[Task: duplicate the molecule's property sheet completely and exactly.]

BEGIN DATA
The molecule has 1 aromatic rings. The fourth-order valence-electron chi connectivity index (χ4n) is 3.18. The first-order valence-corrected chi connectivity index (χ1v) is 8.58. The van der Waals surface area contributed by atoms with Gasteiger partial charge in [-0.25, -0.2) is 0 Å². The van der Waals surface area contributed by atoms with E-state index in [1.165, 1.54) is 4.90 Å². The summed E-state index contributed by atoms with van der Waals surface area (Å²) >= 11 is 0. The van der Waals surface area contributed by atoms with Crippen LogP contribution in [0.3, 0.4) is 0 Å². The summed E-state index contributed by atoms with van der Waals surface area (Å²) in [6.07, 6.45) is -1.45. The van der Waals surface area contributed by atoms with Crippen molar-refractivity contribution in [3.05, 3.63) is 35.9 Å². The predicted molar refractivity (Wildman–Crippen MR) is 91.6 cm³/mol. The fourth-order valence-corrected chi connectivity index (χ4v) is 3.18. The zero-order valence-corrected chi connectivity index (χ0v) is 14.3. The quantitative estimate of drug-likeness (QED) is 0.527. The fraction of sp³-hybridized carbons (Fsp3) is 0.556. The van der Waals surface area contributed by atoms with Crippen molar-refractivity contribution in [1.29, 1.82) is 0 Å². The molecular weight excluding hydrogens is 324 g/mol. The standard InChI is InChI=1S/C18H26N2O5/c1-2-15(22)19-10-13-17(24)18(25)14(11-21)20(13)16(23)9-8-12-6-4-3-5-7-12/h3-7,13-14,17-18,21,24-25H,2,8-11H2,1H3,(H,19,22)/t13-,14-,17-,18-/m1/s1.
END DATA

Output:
The molecule has 1 aromatic rings. The fourth-order valence-electron chi connectivity index (χ4n) is 3.18. The first-order valence-corrected chi connectivity index (χ1v) is 8.58. The van der Waals surface area contributed by atoms with Gasteiger partial charge in [-0.25, -0.2) is 0 Å². The van der Waals surface area contributed by atoms with E-state index in [1.165, 1.54) is 4.90 Å². The summed E-state index contributed by atoms with van der Waals surface area (Å²) >= 11 is 0. The van der Waals surface area contributed by atoms with Crippen LogP contribution in [0.3, 0.4) is 0 Å². The summed E-state index contributed by atoms with van der Waals surface area (Å²) in [6.07, 6.45) is -1.45. The van der Waals surface area contributed by atoms with Crippen molar-refractivity contribution in [3.05, 3.63) is 35.9 Å². The predicted molar refractivity (Wildman–Crippen MR) is 91.6 cm³/mol. The fourth-order valence-corrected chi connectivity index (χ4v) is 3.18. The zero-order valence-corrected chi connectivity index (χ0v) is 14.3. The quantitative estimate of drug-likeness (QED) is 0.527. The fraction of sp³-hybridized carbons (Fsp3) is 0.556. The van der Waals surface area contributed by atoms with Crippen molar-refractivity contribution in [1.29, 1.82) is 0 Å². The molecular weight excluding hydrogens is 324 g/mol. The standard InChI is InChI=1S/C18H26N2O5/c1-2-15(22)19-10-13-17(24)18(25)14(11-21)20(13)16(23)9-8-12-6-4-3-5-7-12/h3-7,13-14,17-18,21,24-25H,2,8-11H2,1H3,(H,19,22)/t13-,14-,17-,18-/m1/s1.